2-Consider the worse case scenario. Visit your local veterinary emergency clinic on a Sunday night before anything happens (God forbid) and listen to the kind of problems that this clinic is used to. If their regular fare is something between diarrhea and bruised elbows, then you know that clinic is not used to handling living creatures in real trouble.

3-If you do ever find your beloved pet in dire straights and decide to go to that emergency clinic, then ask that point blank question straight to the vet's face, "Is there a chance my pet will die?" If yes, then take your pet home; it is better that your pet spend her last few precious moments in a familiar place with her loved ones than torturous hour after hour with strangers in a strange place.

Pets are spiritual creatures. They also live on love. Love your pet enough to let him or her die in your arms. If you love that pet enough, God willing, it may even decide to live.

Unfortunately, the veterinary practices are more interested in money, so there is nothing spiritual about them. Read "Is Your Pet Dying From Over-Vaccination Due to Vet Economics?" http://www.vaccinationnews.com/DailyNews/2003/May/09/IsYourPet9.htm

I believed that I could not save my pet because I could not protect her. That will never happen again.

Randolph
Mountain View, California
United States Minor Outlying Islands

This report was posted on Ripoff Report on 06/09/2004 03:46 PM and is a permanent record located here: http://www.ripoffreport.com/reports/south-peninsula-veterinary-emergency-clinic/palo-alto-california-94306/south-peninsula-veterinary-emergency-clinic-1000-of-suffering-one-dead-daughter-dont-l-94292. The posting time indicated is Arizona local time. Arizona does not observe daylight savings so the post time may be Mountain or Pacific depending on the time of year.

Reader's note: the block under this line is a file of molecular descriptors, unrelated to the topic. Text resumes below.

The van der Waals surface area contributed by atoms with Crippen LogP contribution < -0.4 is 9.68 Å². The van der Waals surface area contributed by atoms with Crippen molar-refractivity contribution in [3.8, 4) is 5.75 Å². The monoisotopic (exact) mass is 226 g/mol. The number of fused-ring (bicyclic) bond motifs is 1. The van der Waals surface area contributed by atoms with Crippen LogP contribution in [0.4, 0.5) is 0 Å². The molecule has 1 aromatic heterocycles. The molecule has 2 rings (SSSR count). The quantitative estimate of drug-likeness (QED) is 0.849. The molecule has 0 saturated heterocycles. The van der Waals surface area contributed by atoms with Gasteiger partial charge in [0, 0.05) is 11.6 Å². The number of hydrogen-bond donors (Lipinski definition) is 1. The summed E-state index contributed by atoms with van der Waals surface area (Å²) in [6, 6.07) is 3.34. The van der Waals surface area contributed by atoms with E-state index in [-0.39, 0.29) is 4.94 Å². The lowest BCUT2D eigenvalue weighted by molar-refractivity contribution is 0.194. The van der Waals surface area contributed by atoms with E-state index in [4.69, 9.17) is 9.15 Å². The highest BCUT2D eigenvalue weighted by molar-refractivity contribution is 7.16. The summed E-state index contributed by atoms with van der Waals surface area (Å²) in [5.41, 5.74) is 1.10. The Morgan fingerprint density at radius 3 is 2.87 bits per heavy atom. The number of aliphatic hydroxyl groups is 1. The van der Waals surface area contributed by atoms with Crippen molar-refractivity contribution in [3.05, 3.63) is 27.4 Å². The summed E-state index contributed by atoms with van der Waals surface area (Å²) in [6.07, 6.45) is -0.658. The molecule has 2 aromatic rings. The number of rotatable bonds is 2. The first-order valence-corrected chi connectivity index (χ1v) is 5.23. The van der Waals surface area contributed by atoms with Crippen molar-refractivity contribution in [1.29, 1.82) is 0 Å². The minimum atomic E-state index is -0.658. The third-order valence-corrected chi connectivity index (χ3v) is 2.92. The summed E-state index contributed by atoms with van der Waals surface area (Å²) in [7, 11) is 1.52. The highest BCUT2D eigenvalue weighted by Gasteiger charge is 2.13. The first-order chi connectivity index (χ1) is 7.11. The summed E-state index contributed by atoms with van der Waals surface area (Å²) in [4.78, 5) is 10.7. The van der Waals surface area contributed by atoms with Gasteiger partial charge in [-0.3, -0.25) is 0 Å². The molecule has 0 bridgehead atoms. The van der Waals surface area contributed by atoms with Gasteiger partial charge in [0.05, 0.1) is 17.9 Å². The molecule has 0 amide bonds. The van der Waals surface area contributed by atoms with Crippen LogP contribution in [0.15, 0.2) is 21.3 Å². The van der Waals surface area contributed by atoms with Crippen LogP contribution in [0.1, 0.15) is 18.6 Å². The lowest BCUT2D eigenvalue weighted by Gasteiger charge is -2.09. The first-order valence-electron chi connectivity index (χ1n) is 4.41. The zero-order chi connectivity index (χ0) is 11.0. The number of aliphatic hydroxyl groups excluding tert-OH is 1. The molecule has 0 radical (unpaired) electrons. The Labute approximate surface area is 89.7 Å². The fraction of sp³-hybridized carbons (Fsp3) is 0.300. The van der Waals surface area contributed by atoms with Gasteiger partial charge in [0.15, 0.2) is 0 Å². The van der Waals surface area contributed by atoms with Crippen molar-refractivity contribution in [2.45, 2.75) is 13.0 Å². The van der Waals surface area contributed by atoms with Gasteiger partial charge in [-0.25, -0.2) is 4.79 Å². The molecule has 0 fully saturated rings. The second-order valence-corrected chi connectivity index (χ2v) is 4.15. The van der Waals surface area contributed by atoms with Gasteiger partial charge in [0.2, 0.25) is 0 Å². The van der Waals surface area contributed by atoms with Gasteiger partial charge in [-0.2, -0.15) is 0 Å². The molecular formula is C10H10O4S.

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#1 Consumer Comment

I also Have Gone To this Clinic and Treated badly

AUTHOR: Cheryl - (U.S.A.)

I am disabled and am on very limited funds. My dog had a very bad infestation of maggots, which must have come on very quickly, because I had bathed him a few days before I noticed the problem and saw no sign of an infestation at that time.When my dog began whimpering I thought it was due to his arthritis. Anyway, when I did see the maggots, I bathed him, and called a vet.I was told by this vet that I should use one part water with three parts hydrogen peroxide and it would kill the maggots. I also told her that I had discovered thay had burrowed into his body and even made a hole. She was unfazed and just said to cut the fur and use the peroxide mixture. I asked if there was a problem with them getting into his blood stream and she said no (don't believe it!).